Feds Knew of Cargill Salmonella in 2010

Interagency bumbling, lax regulations let problem go unaddressed
By Polly Davis Doig,  Newser Staff
Posted Aug 10, 2011 7:39 AM CDT
Salmonella Recall: Feds Knew of Cargill Turkey Contamination Dating Back to 2010
A truckload of live turkeys arrives at the Cargill turkey processing plant in Springdale, Ark., Thursday, Aug. 4, 2011.   (AP Photo/Danny Johnston)

Mammoth meat packer Cargill recalled a whopping 36 million pounds of ground turkey last week, but federal officials knew of salmonella contamination at a Cargill plant dating back to last year, reports the Wall Street Journal. It seems that a USDA inspection turned up three instances of salmonella Heidelberg at Cargill's Arkansas plant in 2010, which were "brought to the attention of the facility"; federal regulations, however, allow up to 49.9% of tests to be positive as salmonella isn't considered a dangerous adulterant unless it causes death. Problem: The Heidelberg strain involved in the recall is antibiotic-resistant and can be fatal.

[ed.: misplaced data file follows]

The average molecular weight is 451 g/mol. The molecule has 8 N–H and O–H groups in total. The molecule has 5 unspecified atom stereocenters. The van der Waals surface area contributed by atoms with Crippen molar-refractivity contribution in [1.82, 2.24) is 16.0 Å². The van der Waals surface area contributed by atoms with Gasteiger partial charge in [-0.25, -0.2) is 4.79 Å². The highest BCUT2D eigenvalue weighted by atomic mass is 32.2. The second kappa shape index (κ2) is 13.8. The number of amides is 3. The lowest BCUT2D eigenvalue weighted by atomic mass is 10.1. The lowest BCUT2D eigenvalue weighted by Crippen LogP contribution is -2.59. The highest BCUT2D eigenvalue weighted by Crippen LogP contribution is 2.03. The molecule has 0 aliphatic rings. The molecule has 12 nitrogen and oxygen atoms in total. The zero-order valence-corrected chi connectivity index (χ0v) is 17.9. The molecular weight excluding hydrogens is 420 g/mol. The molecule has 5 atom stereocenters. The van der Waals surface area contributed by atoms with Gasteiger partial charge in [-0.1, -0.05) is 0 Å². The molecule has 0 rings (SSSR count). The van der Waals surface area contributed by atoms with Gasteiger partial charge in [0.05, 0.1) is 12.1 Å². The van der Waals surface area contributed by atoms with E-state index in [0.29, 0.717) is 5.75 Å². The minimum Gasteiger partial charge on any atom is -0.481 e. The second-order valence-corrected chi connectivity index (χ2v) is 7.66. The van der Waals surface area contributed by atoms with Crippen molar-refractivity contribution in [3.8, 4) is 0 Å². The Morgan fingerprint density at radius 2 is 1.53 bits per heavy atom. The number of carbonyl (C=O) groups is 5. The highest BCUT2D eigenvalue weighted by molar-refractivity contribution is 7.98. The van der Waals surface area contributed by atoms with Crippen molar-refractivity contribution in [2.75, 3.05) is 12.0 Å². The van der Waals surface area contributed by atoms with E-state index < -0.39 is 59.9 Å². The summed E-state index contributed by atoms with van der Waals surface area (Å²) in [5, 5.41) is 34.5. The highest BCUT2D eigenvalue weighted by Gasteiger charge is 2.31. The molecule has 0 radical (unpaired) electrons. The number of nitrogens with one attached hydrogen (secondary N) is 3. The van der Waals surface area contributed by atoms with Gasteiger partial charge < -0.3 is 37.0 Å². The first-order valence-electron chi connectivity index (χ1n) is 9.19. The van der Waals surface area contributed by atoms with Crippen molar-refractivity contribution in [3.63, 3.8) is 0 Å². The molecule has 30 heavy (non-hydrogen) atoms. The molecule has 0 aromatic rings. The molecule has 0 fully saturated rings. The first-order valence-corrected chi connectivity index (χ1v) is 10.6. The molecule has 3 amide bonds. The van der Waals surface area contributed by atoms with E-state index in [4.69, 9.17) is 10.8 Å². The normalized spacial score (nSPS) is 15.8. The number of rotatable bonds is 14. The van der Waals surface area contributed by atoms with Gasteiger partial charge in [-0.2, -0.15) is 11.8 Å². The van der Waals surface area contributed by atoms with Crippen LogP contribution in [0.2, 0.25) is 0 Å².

More federal bumbling: After the first illnesses were reported in March, store inspections beginning in April found salmonella in Cargill meat. The CDC, aware of the store tests, was investigating illnesses, but took no action and didn't contact Cargill. It wasn't until July 29 that the USDA contacted Cargill; five days later ground turkey operations were halted. Feds acknowledge inter-agency ball-dropping, but say their hands were tied by the way salmonella is classified. "It means that these are pathogens that are more dangerous and need to be addressed in a similar way that the USDA addresses E. coli," says an industry expert. (Read more salmonella stories.)

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